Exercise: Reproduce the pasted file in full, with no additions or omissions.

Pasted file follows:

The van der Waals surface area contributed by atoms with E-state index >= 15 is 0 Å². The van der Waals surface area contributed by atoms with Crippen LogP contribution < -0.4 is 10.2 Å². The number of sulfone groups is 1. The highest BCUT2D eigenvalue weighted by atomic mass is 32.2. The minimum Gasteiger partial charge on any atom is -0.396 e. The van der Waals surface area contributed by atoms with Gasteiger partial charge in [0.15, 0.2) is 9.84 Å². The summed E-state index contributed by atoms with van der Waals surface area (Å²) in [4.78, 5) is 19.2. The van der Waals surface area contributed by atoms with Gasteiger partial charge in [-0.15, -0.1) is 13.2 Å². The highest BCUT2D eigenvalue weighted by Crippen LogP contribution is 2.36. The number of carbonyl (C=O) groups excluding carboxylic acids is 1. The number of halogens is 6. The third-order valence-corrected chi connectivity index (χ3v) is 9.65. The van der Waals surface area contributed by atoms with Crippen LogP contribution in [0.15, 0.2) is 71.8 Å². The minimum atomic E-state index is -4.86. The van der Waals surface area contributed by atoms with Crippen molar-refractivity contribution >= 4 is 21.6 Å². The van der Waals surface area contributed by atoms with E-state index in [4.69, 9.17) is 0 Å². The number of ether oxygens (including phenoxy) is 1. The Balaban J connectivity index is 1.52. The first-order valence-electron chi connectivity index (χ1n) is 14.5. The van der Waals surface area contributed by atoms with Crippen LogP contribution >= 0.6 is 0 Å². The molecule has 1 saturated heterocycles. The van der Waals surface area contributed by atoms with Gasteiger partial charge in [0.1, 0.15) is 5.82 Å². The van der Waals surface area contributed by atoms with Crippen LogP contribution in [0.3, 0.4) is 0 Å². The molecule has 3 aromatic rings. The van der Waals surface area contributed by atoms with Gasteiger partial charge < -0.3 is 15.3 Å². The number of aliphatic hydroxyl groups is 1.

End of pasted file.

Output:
The van der Waals surface area contributed by atoms with E-state index >= 15 is 0 Å². The van der Waals surface area contributed by atoms with Crippen LogP contribution < -0.4 is 10.2 Å². The number of sulfone groups is 1. The highest BCUT2D eigenvalue weighted by atomic mass is 32.2. The minimum Gasteiger partial charge on any atom is -0.396 e. The van der Waals surface area contributed by atoms with Gasteiger partial charge in [0.15, 0.2) is 9.84 Å². The summed E-state index contributed by atoms with van der Waals surface area (Å²) in [4.78, 5) is 19.2. The van der Waals surface area contributed by atoms with Gasteiger partial charge in [-0.15, -0.1) is 13.2 Å². The highest BCUT2D eigenvalue weighted by Crippen LogP contribution is 2.36. The number of carbonyl (C=O) groups excluding carboxylic acids is 1. The number of halogens is 6. The third-order valence-corrected chi connectivity index (χ3v) is 9.65. The van der Waals surface area contributed by atoms with Crippen LogP contribution in [0.15, 0.2) is 71.8 Å². The minimum atomic E-state index is -4.86. The van der Waals surface area contributed by atoms with Crippen molar-refractivity contribution >= 4 is 21.6 Å². The van der Waals surface area contributed by atoms with E-state index in [4.69, 9.17) is 0 Å². The number of ether oxygens (including phenoxy) is 1. The Balaban J connectivity index is 1.52. The first-order valence-electron chi connectivity index (χ1n) is 14.5. The van der Waals surface area contributed by atoms with Crippen LogP contribution >= 0.6 is 0 Å². The molecule has 1 saturated heterocycles. The van der Waals surface area contributed by atoms with Gasteiger partial charge in [0.1, 0.15) is 5.82 Å². The van der Waals surface area contributed by atoms with Crippen LogP contribution in [0.3, 0.4) is 0 Å². The molecule has 3 aromatic rings. The van der Waals surface area contributed by atoms with Gasteiger partial charge < -0.3 is 15.3 Å². The number of aliphatic hydroxyl groups is 1.